A Knoxville resident with ties to Breckenridge asked a U.S. Magistrate judge last month to suppress a confession he made to law enforcement officers prior to his May indictment on federal possession of child pornography charges.
Bruce Downsbrough, 60, a former chief executive officer of the University of Tennessee Foundation, remains in custody pending the beginning of his Nov. 5 trial by jury. He is charged in federal court in the eastern district of Tennessee with three counts of receiving child pornography in the mail and over the internet and one count of possession of more than 20,000 child pornography images and videos.
In November 2012 U.S. Postal Service agent John Bowden and Knoxville Police Department investigator Tom Evans executed a search warrant of Bowden’s home, according to court records.
During a follow-up interview at his University of Tennessee office, Downsbrough told the investigators he had pleaded guilty in 1986 to molesting two boys in Colorado, and confessed he had committed similar crimes years earlier, according to Evans’ court testimony last month. Evans further testified that Downsbrough admitted he turned to child pornography to keep himself from molesting more children.
Downsbrough’s attorney, Phil Lomonaco, argued last month before U.S. Magistrate Judge Clifford Shirley that the confession should be suppressed from evidence because Evans and Bowden failed to advise Downsbrough of his Constitutional rights, according to court records.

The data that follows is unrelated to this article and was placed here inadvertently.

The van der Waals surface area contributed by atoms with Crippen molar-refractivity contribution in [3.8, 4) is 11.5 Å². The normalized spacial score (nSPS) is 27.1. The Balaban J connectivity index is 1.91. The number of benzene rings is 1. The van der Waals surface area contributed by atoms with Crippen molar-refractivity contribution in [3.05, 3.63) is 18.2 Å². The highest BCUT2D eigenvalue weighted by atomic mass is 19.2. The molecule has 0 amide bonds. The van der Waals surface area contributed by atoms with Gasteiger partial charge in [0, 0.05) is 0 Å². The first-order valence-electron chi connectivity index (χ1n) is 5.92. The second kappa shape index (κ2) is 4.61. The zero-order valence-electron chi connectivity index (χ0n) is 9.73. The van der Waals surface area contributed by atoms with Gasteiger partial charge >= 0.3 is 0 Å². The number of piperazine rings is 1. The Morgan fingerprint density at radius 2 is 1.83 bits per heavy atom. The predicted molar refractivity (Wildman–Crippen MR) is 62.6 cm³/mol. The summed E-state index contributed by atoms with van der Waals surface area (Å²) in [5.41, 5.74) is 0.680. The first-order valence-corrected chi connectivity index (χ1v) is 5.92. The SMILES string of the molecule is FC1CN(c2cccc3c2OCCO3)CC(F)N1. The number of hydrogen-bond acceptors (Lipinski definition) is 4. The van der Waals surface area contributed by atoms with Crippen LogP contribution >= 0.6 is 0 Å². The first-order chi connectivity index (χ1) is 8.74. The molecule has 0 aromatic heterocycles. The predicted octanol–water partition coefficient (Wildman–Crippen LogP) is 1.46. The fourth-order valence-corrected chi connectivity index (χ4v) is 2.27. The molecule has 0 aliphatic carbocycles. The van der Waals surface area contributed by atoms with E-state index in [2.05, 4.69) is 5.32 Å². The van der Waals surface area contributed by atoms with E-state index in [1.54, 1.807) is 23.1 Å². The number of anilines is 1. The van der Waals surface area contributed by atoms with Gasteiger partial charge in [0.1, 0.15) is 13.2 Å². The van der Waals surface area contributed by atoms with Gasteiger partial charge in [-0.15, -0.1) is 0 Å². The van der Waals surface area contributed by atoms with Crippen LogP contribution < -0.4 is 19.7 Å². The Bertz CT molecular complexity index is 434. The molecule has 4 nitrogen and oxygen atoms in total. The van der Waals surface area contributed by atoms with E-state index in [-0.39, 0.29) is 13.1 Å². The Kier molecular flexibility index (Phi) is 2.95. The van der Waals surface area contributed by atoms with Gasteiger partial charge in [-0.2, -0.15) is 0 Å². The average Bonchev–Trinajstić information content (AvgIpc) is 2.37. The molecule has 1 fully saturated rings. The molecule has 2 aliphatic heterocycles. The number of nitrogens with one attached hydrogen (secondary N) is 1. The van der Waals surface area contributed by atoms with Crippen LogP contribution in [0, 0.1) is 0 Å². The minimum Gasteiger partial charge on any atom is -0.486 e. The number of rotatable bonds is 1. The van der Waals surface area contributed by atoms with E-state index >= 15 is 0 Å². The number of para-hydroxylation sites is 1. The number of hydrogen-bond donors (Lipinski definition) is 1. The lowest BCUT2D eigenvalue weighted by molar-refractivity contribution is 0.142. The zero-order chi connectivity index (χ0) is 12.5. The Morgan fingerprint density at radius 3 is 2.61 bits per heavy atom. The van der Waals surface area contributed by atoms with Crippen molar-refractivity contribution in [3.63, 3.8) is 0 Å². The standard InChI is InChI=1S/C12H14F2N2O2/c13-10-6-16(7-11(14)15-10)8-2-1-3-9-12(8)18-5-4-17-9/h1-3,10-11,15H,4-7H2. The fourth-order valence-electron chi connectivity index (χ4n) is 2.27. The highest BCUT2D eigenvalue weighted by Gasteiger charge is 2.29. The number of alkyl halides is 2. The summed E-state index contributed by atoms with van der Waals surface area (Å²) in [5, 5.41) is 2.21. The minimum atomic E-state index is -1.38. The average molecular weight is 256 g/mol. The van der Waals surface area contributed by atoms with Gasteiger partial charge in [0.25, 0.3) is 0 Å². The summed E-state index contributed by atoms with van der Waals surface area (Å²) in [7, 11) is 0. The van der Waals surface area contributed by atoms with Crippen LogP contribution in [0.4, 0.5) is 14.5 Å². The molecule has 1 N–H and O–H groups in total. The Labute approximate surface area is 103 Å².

But Evans testified Downsbrough has a law license and would have known he could exercise his right to remain silent. The University of Tennessee interview was not intended to coerce a confession, Evans further testified.
Shirley did not issue a ruling about whether or not Downsbrough’s confession would be admitted into evidence at trial from the bench, Assistant U.S. Attorney Matthew Morris said Thursday.
The case, which was set to go to trial beginning this Monday, is continued until Nov. 5. Shirley is expected to issue a ruling about Downbrough’s confession in the weeks leading up to the new trial date, Morris said.
Downsbrough owns two lots in the Valley of the Blue subdivision in Breckenridge, according to Summit County Assessor’s Office data. In 1986 he pleaded guilty in Boulder in two cases to sexual assault on a child and sexual assault in the third degree. The victims in both cases were young boys, according to court records.
Downsbrough was granted a two-year deferred sentence in one case, according to court records. He was sentenced to two years probation in the second.
Following his November arrest at his office at the University of Tennessee, questions surfaced about how a convicted child molester could acquire such a high level position in the first place.
The University of Tennessee has since issued statements that it did not have a policy requiring background checks at the time Downsbrough was hired. The college, therefore, did not know he had prior convictions in Colorado, according to Knoxville News Sentinel reports.